Labour conference: GMB under fire for attempts to block Green New Deal

  • Labour’s third biggest union in plot to block Green New Deal proposals
  • Union, which backs airport expansion, drags out compositing process into second day
  • Delegates condemn “irresponsible” behaviour from union
The GMB trade union has come under fire for attempting to block one of the most important planks of Labour’s flagship “Green New Deal” policy.

(For proposals for a radical, socialist Green New Deal from Riccardo la Torre of the Fire Brigades Union, see here.)
In the early hours of Sunday morning, exasperated delegates emerged from a marathon compositing meeting in which the GMB blocked three major policies from being debated on conference floor. On a 2030 target date for decarbonisation; a halt on airport expansion; and Labour’s popular fracking ban policy, the GMB stonewalled delegates until the small hours, demanding their removal from the motions paper.
After the GMB stalled for time until the point that the Hilton Hotel staff were obliged to close the room, the compositing meeting is set to be reconvened at 6:30pm on Sunday night: and delegates are pledging to make sure that the three central green policies make it into the motion.
After the biggest climate strike yet saw over half a million on the streets of the UK and many more worldwide from Australia to Afghanistan, delegates from more than 120 Constituency Labour Parties sent motions calling for a “Green New Deal” to nationalise the energy sector, create green jobs, guarantee job security for workers in industries requiring restructuring, and repeal union laws to allow workers to force employers and government to clean up their act.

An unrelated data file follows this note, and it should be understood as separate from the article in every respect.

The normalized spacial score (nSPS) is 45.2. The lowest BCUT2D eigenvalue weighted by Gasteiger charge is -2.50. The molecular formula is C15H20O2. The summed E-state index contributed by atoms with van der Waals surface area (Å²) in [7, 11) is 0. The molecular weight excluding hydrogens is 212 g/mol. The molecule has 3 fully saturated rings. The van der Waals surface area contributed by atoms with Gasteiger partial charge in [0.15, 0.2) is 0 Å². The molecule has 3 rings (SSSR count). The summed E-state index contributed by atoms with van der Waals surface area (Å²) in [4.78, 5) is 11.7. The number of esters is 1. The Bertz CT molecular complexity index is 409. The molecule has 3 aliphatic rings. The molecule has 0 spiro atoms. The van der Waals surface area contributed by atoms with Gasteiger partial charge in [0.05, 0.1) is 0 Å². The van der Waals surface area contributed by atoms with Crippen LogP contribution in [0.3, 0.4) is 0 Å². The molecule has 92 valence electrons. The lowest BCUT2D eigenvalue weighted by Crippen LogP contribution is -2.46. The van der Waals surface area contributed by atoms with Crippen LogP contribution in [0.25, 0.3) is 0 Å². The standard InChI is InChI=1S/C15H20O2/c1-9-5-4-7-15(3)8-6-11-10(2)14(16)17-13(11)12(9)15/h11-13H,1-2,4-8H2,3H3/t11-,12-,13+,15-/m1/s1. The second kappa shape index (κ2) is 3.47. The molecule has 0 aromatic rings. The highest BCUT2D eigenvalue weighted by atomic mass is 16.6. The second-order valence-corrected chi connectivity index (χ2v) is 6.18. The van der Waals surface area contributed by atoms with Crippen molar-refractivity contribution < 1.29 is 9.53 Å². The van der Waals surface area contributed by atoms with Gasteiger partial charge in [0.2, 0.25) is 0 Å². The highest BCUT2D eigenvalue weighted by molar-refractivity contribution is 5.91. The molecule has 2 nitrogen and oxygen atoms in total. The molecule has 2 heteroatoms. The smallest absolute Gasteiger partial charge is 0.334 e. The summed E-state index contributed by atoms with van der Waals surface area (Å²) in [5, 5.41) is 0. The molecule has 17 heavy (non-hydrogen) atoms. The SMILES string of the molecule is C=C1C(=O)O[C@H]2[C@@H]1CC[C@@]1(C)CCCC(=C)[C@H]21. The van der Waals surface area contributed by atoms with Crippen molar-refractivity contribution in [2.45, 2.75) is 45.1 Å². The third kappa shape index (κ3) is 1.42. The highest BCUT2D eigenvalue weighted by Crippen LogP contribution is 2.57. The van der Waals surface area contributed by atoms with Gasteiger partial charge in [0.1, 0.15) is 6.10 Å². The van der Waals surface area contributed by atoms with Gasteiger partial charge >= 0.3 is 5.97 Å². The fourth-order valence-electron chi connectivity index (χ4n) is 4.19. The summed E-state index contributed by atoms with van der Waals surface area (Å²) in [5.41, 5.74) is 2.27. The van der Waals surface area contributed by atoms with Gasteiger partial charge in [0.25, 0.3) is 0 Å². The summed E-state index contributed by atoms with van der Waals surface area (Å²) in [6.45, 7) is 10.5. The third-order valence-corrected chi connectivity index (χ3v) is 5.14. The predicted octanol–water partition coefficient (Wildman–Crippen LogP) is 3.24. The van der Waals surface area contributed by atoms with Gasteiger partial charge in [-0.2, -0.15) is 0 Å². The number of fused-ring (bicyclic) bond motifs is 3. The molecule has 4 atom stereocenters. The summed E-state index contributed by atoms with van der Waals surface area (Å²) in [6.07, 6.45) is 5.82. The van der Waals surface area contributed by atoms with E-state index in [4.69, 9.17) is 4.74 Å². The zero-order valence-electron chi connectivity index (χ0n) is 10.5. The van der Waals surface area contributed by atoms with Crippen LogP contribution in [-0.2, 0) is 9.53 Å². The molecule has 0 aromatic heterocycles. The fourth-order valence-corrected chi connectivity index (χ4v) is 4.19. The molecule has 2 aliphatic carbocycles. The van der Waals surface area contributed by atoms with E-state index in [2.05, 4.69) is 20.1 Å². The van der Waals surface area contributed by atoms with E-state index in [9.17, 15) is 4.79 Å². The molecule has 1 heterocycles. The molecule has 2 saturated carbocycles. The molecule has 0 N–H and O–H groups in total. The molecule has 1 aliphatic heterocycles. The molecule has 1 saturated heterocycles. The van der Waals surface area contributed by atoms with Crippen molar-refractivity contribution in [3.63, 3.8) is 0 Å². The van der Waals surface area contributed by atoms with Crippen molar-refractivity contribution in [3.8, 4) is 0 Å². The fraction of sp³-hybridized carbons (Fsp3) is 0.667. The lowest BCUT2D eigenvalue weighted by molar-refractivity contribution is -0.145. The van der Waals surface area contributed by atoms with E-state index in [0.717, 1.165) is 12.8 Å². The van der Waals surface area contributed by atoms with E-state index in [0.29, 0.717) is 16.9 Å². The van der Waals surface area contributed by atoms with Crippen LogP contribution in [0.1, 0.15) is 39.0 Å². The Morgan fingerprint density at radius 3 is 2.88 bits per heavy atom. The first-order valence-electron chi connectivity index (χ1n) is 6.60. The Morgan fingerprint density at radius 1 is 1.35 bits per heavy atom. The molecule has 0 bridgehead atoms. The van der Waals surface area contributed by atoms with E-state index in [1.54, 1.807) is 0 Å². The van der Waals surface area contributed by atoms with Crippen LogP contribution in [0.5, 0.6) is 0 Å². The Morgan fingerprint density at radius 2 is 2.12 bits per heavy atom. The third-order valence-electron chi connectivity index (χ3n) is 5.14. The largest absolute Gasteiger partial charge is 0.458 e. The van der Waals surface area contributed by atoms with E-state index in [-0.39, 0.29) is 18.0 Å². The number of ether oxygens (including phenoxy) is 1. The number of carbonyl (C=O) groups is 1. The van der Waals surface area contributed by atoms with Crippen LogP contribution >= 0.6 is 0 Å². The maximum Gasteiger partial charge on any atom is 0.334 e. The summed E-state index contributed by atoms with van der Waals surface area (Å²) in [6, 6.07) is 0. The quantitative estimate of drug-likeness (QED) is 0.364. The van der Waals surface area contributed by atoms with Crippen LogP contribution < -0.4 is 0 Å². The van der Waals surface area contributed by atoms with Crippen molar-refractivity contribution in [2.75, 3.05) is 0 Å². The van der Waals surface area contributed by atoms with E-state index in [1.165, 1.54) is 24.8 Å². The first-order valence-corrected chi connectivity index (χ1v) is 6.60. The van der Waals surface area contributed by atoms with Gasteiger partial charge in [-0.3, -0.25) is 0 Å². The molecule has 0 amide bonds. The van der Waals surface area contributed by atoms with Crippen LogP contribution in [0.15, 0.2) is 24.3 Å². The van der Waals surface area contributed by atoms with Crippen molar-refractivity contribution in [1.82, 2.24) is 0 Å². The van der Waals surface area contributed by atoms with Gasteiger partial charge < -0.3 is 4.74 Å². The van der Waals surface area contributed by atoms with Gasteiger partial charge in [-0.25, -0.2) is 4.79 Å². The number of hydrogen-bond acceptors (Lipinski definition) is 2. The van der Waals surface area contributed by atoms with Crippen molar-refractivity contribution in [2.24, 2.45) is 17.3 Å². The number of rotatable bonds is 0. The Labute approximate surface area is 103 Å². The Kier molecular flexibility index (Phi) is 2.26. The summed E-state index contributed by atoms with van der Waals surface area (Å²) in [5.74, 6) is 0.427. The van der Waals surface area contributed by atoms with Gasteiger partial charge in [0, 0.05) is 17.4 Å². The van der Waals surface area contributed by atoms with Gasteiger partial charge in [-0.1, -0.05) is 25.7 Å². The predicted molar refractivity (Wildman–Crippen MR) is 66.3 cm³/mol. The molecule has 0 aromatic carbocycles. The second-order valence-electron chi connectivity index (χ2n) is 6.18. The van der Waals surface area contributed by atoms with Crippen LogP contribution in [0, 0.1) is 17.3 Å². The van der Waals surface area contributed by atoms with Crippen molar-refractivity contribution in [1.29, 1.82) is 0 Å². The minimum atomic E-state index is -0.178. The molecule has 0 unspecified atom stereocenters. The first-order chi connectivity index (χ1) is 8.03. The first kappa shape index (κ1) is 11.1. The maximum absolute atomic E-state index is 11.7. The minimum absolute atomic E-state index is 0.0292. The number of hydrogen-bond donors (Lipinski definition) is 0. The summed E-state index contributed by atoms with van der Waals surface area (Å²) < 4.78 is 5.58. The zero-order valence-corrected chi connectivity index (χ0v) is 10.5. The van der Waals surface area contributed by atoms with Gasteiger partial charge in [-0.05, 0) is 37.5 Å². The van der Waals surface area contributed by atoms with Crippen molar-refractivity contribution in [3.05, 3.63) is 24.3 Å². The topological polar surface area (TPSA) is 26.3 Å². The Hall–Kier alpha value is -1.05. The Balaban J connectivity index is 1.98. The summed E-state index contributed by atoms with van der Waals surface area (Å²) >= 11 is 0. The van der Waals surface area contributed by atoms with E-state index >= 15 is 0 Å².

But the GMB has taken what many call a “sectionalist” stance, refusing to countenance the ban on fracking that many Labour activists and communities in the Labour heartlands call for, citing concerns over job losses.
But trade union activists and Labour members say they will continue to fight for Labour to be the real party of climate action, by pressing for a 2030 target date, an end to airport expansion and a fracking ban in the face of “climate denialist” opposition.
Malcolm Hunter, a delegate from Leicester South CLP, said: 
“The Green New Deal means change. But it means a change that’s led by workers and their representatives, not bosses throwing people on the scrapheap. For the GMB to say that these measures to save the environment and create millions of green jobs are going to lead to unemployment is irresponsible and wrong.”
Urte Macikene, a delegate from Dulwich and West Norwood CLP, said:
“Leading climate scientists agree that we have 11 years to complete a transition away from fossil fuels and avert irreversible climate catastrophe. A 2030 target for decarbonisation is widely accepted as what’s necessary – from local authorities who have declared a climate emergency to the UK climate strikers at the forefront of international resistance.  We have a mass mandate from the membership to deliver an ambitious target and we owe it to them to ensure Labour has a climate policy which leads, rather than falls behind, the international consensus.”
Lyndsey Derbyshire, a delegate from Charnwood CLP, said:
“This is a member-led Party. The GMB should not have the power to determine what our comrades on the Conference floor are able to debate.”

1 Comment

Leave a Reply

Your email address will not be published. Required fields are marked *